Featured Articles


Incorporating Collocation Teaching in a Reading-Writing Program

by Yang Ying, National University of Singapore
and Jiang Jingyi, South China University of Technology

This paper discusses vocabulary teaching in tertiary institutions in China and points out the importance of learning collocation in an English as a foreign language context. The authors propose that the teaching of collocation should be incorporated into any standard reading-writing program by addressing three important aspects in the process, namely: use of resources, training of students’ note-taking strategies and incorporation of classroom tasks that require noticing, recording and using collocations. This is further elaborated through an example of how a reading text can be exploited to promote students’ awareness and use of collocation, and their learning of collocation in and outside the classroom. Read more


Reaffirming the teacher role within the context of culturally responsive pedagogy: A case study and relevant issues

by Ourania Katsara
University of Patras, Greece

The issue of quality teaching has been the subject of educational research, but there is not much empirical support noted in research for connection between quality teaching and the teachers’ abilities. Quality teaching is also discussed in terms of culturally responsive pedagogy, indicating that this teaching approach underscores the learner-centred approach. The main argument of this article is that emphasis is placed on the role of the teacher as a facilitator in the learning process, suggesting that the Greek teacher role is reaffirmed within the context of culturally responsive pedagogy. In addition, the article describes and explains how cultural variables are determining factors in designing appropriate syllabi for Greek university students, and in choosing appropriate teaching methodology techniques for effective teaching in university settings. Specifically, the reason why the dimension of instructional clarity is important in relation to teaching any Greek national cohort is illustrated. Some examples of lesson plans are also presented, explaining in detail the materials used, the learning environment and classroom management in relation to a course on English for General Academic Purposes (EGAP) taught in the first term. A number of activities done in class during this course are described, offering some key pedagogical implications. Read more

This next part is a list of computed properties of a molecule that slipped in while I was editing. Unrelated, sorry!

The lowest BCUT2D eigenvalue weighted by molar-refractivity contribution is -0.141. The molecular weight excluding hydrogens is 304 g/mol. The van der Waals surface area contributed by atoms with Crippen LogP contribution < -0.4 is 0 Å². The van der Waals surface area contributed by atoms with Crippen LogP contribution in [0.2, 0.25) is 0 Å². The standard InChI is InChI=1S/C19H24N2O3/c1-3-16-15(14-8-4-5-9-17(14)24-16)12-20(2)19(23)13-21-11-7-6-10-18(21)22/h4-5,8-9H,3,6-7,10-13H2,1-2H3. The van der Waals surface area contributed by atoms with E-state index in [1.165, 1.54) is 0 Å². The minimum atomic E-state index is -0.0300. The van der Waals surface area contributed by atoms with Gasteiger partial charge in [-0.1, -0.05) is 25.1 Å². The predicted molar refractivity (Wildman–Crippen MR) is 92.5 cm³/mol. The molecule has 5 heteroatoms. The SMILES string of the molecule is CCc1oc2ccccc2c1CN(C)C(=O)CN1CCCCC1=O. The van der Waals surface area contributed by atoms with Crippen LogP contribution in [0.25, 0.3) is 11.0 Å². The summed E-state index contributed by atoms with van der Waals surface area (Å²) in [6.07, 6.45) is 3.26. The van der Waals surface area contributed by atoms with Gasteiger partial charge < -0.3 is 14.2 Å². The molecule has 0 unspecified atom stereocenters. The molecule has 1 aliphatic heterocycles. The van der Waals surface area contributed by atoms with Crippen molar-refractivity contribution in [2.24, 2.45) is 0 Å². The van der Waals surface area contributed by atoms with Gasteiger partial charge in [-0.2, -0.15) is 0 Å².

ELT Lives

Interview with Alan Maley: Exploring Creativity in the Language Classroom

by Flora Debora Floris
Petra Christian University, Indonesia

Prof. Alan Maley has been involved in English Language Teaching (ELT) for over 50 years. He worked for the British Council in Yugoslavia, Ghana, Italy, France, China and India. For 5 years he was Director of the Bell Educational Trust in Cambridge. He worked in universities in Singapore, Thailand and Malaysia as well as in his native country, UK. For 25 years Alan was Series Editor for the OUP Resource Books for Teachers series. He has published over 40 books and numerous articles. Read more

Media Review

Then and Now: A Review of Teaching Listening by Mary Underwood

by Chris Bedwell
National University of Singapore

Mary Underwood’s book, Teaching Listening (Longman, 1989), has been recommended reading for many trainee and in-service teachers on ESOL certificate and diploma courses. It provides a wide range of practical techniques (also conveniently summarised in an appendix) covering the pre-, while- and post-text stages of a listening lesson. Also included throughout the book are commonsense suggestions and observations on learner behaviour which can inform the teacher of the likely success, or otherwise, of a lesson. Since listening is considered by many ESOL practitioners to be the preferential mode of first exposure to English in the classroom (the rationale being that it is unfair to expect students to produce language verbally without ever having heard it beforehand), the text constitutes a useful initial point of reference. Read more

Media Review

Teacher Voices: A Virtual Forum for ELT Professionals

by Fenty Lidya Siregar
Victoria University of Wellington, New Zealand

Although teacher professional development (TPD) can start with individual teachers’ initiative, it does not mean teachers have to do it alone. ELT professionals can certainly find teacher support groups to enhance their professional development. Nowadays, these support groups are mushrooming on the Internet. Teacher Voices is an example of a virtual English teacher support group that enables its members to virtually meet like-minded colleagues across the globe and at the same time provides a forum for TPD. Read more


Choosing the Right International Journal in TESOL and Applied Linguistics

by Willy A Renandya
National Institute of Education, Nanyang Technological University, Singapore

Choosing the right international journal for your research paper can be a daunting task and the process may seem complicated. This is particularly so if you have had little or no experience publishing in an international journal. This paper provides practical guidelines that could help novice writers find answers to questions such as these: What types of journals are available in the field of TESOL and Applied Linguistics? Which types of journals are the most suitable for their papers? What are some of the key criteria that institutions use to assess the quality of a journal? What is the review process like? How long is the wait time? What is the rejection rate of the journal? Are there journals that have lower rejection rates for novice writers? The paper also lists a number of journals that novice writers could aim for in order to increase the acceptance rates of their submissions. Read more

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